In "Where the Red Fern Grows", how does Billy react to the fate of Rubin Pritchard?

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dymatsuoka eNotes educator| Certified Educator

Billy is at first shocked and bewildered at the fate of Rubin Pritchard.  He says,

"I felt bad about the death of Rubin.  I didn't feel like hunting and kept having bad dreams.  I couldn't forget the way he had looked at me just before he died.  I moped and wandered around in a daze.  I wanted to do something but didn't know what it was".

Billy tells his mother how he feels, and she says that she feels the same way, but that there doesn't seem to be anything they can do, since the Pritchards have made it clear that "they don't like to have outsiders interfere".  Billy tells his mother that he has been thinking about how dangerous it is to carry an axe while hunting, and has been wondering if it would be better to carry a gun, but his mother does not take kindly at all to that suggestion.  At a loss as to what he can do to make things better, Billy takes a bouquet of artificial flowers his sisters have made and sneaks over to the Pritchards' cemetery, where he puts the blooms on Rubin's grave.  He hides when Rubin's mother appears, and observes as she gently rearranges the flowers and weeps.  Billy's act of honoring Rubin's memory helps reconcile the conflicting feelings within him.  He says,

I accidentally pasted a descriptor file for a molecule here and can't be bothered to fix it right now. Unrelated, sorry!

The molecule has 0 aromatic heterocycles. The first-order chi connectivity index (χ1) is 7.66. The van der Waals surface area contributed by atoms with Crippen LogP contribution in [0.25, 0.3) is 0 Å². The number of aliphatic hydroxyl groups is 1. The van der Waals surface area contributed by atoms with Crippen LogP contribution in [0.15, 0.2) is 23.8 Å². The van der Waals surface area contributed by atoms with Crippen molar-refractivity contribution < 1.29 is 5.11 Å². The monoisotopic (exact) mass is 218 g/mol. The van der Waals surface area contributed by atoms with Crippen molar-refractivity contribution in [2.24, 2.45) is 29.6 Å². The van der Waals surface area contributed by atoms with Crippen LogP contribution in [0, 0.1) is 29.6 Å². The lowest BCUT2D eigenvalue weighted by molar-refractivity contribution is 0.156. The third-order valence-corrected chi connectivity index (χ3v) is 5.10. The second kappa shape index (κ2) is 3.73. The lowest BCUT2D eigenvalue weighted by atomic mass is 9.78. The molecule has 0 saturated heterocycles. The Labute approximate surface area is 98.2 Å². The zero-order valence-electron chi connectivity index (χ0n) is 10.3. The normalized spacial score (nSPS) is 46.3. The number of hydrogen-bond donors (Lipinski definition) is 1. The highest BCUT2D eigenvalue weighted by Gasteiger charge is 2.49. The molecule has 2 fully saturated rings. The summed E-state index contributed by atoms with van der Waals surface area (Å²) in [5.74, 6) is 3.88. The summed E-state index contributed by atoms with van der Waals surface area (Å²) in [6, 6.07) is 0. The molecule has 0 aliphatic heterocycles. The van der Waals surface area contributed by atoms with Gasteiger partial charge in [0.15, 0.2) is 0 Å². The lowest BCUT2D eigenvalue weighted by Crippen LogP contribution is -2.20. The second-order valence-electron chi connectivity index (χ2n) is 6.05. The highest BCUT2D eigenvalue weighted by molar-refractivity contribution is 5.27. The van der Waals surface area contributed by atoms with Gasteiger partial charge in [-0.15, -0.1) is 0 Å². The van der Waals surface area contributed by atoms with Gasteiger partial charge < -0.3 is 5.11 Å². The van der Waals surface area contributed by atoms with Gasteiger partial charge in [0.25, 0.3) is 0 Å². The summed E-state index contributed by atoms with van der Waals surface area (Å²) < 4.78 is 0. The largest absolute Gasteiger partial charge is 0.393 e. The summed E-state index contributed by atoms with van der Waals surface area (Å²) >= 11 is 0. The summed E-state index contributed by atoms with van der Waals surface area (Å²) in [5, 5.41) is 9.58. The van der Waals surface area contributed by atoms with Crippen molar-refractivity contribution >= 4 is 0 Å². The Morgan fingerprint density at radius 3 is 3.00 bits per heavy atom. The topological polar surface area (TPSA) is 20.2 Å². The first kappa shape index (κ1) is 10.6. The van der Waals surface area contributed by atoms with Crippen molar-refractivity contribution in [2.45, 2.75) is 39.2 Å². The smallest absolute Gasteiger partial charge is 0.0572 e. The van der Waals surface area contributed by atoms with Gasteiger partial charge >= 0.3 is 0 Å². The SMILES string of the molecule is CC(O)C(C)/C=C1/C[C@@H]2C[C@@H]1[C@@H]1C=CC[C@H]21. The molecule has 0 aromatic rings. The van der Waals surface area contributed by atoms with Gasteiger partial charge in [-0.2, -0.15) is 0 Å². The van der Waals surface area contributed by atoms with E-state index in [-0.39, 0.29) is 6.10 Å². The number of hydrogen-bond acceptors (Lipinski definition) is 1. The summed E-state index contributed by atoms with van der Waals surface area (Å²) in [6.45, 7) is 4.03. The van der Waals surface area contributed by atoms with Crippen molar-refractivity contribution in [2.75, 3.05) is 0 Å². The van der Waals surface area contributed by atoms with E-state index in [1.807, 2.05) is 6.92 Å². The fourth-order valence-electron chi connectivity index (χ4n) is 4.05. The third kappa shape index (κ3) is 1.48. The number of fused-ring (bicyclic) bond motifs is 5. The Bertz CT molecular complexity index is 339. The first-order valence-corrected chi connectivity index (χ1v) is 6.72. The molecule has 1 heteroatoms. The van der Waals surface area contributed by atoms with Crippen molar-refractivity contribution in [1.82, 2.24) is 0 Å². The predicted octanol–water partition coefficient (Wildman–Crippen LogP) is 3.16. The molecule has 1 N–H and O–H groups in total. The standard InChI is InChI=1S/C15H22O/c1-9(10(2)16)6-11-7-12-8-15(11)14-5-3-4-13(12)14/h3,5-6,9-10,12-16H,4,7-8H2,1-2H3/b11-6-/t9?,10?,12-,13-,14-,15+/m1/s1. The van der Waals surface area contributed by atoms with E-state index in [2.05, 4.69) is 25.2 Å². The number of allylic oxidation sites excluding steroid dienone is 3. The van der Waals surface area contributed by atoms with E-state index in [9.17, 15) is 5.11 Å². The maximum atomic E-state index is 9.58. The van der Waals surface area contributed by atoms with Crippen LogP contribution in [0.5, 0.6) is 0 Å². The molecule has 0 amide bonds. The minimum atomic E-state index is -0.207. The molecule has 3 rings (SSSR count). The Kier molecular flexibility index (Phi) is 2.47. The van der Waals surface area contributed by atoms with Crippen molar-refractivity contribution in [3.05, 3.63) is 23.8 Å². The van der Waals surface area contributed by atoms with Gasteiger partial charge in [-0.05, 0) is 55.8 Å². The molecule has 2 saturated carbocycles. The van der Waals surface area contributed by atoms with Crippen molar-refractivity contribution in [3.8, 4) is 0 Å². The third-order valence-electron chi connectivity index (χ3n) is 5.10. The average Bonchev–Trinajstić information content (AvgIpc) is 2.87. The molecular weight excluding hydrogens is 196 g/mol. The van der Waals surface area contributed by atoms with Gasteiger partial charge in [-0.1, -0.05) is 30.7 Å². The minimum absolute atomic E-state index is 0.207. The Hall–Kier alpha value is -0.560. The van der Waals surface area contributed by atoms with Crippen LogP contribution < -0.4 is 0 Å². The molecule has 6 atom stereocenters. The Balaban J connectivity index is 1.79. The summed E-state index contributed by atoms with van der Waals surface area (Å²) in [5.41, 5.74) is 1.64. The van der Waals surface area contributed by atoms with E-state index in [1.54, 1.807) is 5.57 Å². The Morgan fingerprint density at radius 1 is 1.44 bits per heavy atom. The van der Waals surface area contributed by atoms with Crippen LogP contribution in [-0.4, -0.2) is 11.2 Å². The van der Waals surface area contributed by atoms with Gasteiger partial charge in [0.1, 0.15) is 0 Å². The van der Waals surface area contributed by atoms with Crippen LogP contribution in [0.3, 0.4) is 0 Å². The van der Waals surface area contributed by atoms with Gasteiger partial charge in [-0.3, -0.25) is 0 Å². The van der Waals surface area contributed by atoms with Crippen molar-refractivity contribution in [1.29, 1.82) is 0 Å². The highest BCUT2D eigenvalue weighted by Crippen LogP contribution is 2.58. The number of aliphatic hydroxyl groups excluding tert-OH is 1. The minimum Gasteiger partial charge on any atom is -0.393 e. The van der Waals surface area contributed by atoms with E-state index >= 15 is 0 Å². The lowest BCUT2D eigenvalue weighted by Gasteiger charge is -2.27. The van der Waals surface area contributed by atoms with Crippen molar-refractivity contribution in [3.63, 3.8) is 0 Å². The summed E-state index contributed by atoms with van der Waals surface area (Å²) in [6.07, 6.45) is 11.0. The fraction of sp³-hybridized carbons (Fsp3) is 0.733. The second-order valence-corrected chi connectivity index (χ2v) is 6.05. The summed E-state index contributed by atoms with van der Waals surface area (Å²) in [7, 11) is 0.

"I felt much better after paying my respects to Rubin.  Everything looked brighter, and I didn't have that funny feeling any more" (Chapter XIII).

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Where the Red Fern Grows

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